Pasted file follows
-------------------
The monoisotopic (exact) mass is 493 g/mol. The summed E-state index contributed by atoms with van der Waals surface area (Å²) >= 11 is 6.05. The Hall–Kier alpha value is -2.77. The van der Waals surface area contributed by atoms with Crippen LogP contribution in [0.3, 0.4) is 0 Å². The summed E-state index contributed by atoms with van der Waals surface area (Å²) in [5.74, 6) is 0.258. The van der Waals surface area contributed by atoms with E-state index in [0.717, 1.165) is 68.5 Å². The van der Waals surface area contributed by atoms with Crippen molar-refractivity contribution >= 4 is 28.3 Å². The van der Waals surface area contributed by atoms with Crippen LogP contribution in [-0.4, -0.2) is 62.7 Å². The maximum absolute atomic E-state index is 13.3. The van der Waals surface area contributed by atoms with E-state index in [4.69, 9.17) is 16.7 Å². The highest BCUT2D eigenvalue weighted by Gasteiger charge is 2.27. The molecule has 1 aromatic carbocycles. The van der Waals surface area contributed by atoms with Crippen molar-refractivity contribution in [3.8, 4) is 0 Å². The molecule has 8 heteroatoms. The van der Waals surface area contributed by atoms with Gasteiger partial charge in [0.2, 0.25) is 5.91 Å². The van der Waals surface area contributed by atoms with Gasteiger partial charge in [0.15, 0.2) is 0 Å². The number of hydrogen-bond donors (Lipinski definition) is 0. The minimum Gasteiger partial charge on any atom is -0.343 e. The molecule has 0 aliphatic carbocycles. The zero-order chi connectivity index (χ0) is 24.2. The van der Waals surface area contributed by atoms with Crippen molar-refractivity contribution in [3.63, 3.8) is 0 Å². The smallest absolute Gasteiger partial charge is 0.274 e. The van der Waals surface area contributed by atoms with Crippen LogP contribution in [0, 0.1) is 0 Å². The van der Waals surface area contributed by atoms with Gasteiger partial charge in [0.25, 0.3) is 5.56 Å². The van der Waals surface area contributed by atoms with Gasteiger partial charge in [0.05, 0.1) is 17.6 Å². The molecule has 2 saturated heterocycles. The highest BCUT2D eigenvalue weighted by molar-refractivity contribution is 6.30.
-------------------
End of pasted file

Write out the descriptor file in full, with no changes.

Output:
The monoisotopic (exact) mass is 493 g/mol. The summed E-state index contributed by atoms with van der Waals surface area (Å²) >= 11 is 6.05. The Hall–Kier alpha value is -2.77. The van der Waals surface area contributed by atoms with Crippen LogP contribution in [0.3, 0.4) is 0 Å². The summed E-state index contributed by atoms with van der Waals surface area (Å²) in [5.74, 6) is 0.258. The van der Waals surface area contributed by atoms with E-state index in [0.717, 1.165) is 68.5 Å². The van der Waals surface area contributed by atoms with Crippen molar-refractivity contribution >= 4 is 28.3 Å². The van der Waals surface area contributed by atoms with Crippen LogP contribution in [-0.4, -0.2) is 62.7 Å². The maximum absolute atomic E-state index is 13.3. The van der Waals surface area contributed by atoms with E-state index in [4.69, 9.17) is 16.7 Å². The highest BCUT2D eigenvalue weighted by Gasteiger charge is 2.27. The molecule has 1 aromatic carbocycles. The van der Waals surface area contributed by atoms with Crippen molar-refractivity contribution in [3.8, 4) is 0 Å². The molecule has 8 heteroatoms. The van der Waals surface area contributed by atoms with Gasteiger partial charge in [0.2, 0.25) is 5.91 Å². The van der Waals surface area contributed by atoms with Gasteiger partial charge in [0.15, 0.2) is 0 Å². The number of hydrogen-bond donors (Lipinski definition) is 0. The minimum Gasteiger partial charge on any atom is -0.343 e. The molecule has 0 aliphatic carbocycles. The zero-order chi connectivity index (χ0) is 24.2. The van der Waals surface area contributed by atoms with Crippen molar-refractivity contribution in [3.63, 3.8) is 0 Å². The smallest absolute Gasteiger partial charge is 0.274 e. The van der Waals surface area contributed by atoms with Crippen LogP contribution in [0, 0.1) is 0 Å². The van der Waals surface area contributed by atoms with Gasteiger partial charge in [0.25, 0.3) is 5.56 Å². The van der Waals surface area contributed by atoms with Gasteiger partial charge in [0.05, 0.1) is 17.6 Å². The molecule has 2 saturated heterocycles. The highest BCUT2D eigenvalue weighted by molar-refractivity contribution is 6.30.